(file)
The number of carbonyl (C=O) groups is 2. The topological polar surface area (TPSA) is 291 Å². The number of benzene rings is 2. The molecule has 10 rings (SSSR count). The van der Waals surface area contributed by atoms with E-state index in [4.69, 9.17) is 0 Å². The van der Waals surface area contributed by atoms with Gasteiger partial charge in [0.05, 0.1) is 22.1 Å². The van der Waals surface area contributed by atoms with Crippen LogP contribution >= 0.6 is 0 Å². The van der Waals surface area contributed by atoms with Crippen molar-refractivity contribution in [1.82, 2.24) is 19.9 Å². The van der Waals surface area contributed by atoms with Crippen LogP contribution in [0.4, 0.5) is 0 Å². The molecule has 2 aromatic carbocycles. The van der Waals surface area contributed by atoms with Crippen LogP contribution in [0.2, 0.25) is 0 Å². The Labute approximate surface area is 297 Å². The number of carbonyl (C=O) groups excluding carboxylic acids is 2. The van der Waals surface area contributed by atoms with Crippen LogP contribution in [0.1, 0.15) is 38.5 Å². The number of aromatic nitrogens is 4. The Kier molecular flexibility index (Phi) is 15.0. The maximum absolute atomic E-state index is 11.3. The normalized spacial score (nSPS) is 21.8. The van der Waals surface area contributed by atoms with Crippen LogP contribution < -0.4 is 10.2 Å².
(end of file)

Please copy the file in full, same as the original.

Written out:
The number of carbonyl (C=O) groups is 2. The topological polar surface area (TPSA) is 291 Å². The number of benzene rings is 2. The molecule has 10 rings (SSSR count). The van der Waals surface area contributed by atoms with E-state index in [4.69, 9.17) is 0 Å². The van der Waals surface area contributed by atoms with Gasteiger partial charge in [0.05, 0.1) is 22.1 Å². The van der Waals surface area contributed by atoms with Crippen LogP contribution >= 0.6 is 0 Å². The van der Waals surface area contributed by atoms with Crippen molar-refractivity contribution in [1.82, 2.24) is 19.9 Å². The van der Waals surface area contributed by atoms with Crippen LogP contribution in [0.4, 0.5) is 0 Å². The molecule has 2 aromatic carbocycles. The van der Waals surface area contributed by atoms with Crippen LogP contribution in [0.2, 0.25) is 0 Å². The Labute approximate surface area is 297 Å². The number of carbonyl (C=O) groups excluding carboxylic acids is 2. The van der Waals surface area contributed by atoms with Crippen LogP contribution in [0.1, 0.15) is 38.5 Å². The number of aromatic nitrogens is 4. The Kier molecular flexibility index (Phi) is 15.0. The maximum absolute atomic E-state index is 11.3. The normalized spacial score (nSPS) is 21.8. The van der Waals surface area contributed by atoms with Crippen LogP contribution < -0.4 is 10.2 Å².